Dec 26, 2013 rated it did not like it  ·  review of another edition
First off, "prodigal," as defined by Mirriam-Webster, means, " characterized by profuse or wasteful expenditure." Thus, "Prodigal Christianity" would mean "wasteful Christianity." Of course, most people don't know the true meaning of the word and associate it only with the story of the Prodigal Son, thus extrapolating a meaning like, "given to leaving and returning." I thought, upon opening the book, that that was a good indicator of what I'd be getting: two writers who don't care enough to rese ...more
Jun 10, 2013 rated it really liked it  ·  review of another edition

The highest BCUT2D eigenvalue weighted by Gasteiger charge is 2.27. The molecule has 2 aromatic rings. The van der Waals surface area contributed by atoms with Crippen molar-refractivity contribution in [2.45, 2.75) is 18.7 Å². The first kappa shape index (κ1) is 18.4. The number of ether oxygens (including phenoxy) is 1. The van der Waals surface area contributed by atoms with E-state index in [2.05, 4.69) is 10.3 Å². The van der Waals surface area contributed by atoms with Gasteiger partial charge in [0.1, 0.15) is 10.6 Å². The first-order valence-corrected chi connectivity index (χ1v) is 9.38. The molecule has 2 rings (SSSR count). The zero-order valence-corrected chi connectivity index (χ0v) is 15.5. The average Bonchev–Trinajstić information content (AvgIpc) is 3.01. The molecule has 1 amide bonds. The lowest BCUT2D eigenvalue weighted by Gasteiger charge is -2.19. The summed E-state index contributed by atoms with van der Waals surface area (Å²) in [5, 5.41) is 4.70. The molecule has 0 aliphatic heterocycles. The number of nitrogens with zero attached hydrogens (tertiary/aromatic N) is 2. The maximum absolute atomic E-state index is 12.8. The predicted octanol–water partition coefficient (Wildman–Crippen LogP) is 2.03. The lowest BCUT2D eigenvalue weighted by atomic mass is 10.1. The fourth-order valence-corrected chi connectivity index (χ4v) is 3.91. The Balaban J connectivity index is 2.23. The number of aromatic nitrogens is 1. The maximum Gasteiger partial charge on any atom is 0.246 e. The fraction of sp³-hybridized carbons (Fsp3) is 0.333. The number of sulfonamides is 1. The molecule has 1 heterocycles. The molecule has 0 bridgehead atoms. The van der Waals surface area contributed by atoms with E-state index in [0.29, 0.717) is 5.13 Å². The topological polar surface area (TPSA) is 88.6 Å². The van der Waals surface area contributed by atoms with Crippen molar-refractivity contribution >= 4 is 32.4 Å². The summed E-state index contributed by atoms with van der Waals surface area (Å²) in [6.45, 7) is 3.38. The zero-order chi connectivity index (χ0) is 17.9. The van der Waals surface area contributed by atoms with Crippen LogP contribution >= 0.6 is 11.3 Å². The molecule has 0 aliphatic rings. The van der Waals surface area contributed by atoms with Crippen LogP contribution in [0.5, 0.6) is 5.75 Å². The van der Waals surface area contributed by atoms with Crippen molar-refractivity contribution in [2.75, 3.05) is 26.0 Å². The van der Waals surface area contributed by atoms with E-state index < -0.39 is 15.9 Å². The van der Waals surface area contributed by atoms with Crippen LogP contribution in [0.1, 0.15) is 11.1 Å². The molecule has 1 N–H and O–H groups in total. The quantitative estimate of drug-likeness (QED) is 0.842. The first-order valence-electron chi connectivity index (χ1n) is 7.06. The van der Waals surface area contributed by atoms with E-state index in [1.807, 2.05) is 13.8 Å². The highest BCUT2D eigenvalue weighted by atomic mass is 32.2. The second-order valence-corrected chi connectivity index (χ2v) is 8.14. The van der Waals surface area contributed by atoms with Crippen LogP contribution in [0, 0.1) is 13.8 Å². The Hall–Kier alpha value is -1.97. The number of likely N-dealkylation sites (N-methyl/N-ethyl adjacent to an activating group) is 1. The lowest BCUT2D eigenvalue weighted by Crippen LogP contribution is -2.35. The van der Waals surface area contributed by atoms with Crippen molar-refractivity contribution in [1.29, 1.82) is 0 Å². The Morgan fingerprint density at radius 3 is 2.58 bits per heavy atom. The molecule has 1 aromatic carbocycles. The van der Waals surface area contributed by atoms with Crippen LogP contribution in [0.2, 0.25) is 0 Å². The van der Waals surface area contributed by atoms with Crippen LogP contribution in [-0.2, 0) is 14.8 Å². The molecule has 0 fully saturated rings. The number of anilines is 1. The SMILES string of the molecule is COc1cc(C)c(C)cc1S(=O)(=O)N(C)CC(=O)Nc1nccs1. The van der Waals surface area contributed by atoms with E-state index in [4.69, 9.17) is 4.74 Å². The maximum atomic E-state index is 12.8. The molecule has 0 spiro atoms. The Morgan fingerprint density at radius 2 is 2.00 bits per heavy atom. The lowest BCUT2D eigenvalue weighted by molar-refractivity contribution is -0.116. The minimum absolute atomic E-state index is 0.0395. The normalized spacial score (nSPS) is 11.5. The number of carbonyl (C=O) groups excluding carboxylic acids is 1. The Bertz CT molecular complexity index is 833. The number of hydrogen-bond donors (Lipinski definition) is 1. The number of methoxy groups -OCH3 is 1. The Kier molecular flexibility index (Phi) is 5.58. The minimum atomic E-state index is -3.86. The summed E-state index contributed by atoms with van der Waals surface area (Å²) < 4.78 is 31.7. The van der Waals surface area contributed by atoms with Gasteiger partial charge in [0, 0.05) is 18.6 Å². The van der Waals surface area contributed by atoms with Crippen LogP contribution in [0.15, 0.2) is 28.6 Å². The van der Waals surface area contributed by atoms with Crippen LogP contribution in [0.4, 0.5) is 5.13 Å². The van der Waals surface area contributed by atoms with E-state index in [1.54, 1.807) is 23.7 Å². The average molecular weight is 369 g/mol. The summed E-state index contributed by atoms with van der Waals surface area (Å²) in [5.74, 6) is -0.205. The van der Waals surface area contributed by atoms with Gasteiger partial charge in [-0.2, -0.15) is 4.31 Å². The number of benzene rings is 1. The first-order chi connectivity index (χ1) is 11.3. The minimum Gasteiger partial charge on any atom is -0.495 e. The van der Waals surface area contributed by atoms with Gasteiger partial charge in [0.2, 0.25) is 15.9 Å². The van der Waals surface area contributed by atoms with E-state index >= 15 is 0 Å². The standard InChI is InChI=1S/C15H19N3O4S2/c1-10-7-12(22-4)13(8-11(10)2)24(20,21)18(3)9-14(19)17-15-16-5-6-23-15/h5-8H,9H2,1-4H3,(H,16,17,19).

Prodigal Christianity has great points about the nature of the church, but its tone and architecture seem off. It "proposes a way of being Christian: in missional communities who live in such a way that we invite the kingdom of God into our lives and the neighborhoods around us." And when it is on topic it is thoughtful and winsome. Unfortunately it spends too much time reacting to and critiquing the emergent and neo-Reformed. It has annoyed the emergent and while I have little sympathy with the ...more
Robert Martin
May 11, 2013 rated it it was amazing
Scot McKnight in his book "The King Jesus Gospel" describes a deeper, fuller, more robust idea of the gospel that goes beyond simply "get saved". What McKnight did for reimagining the gospel, Fitch and Holsclaw have done for ecclesiology and mission in "Prodigal Christianity"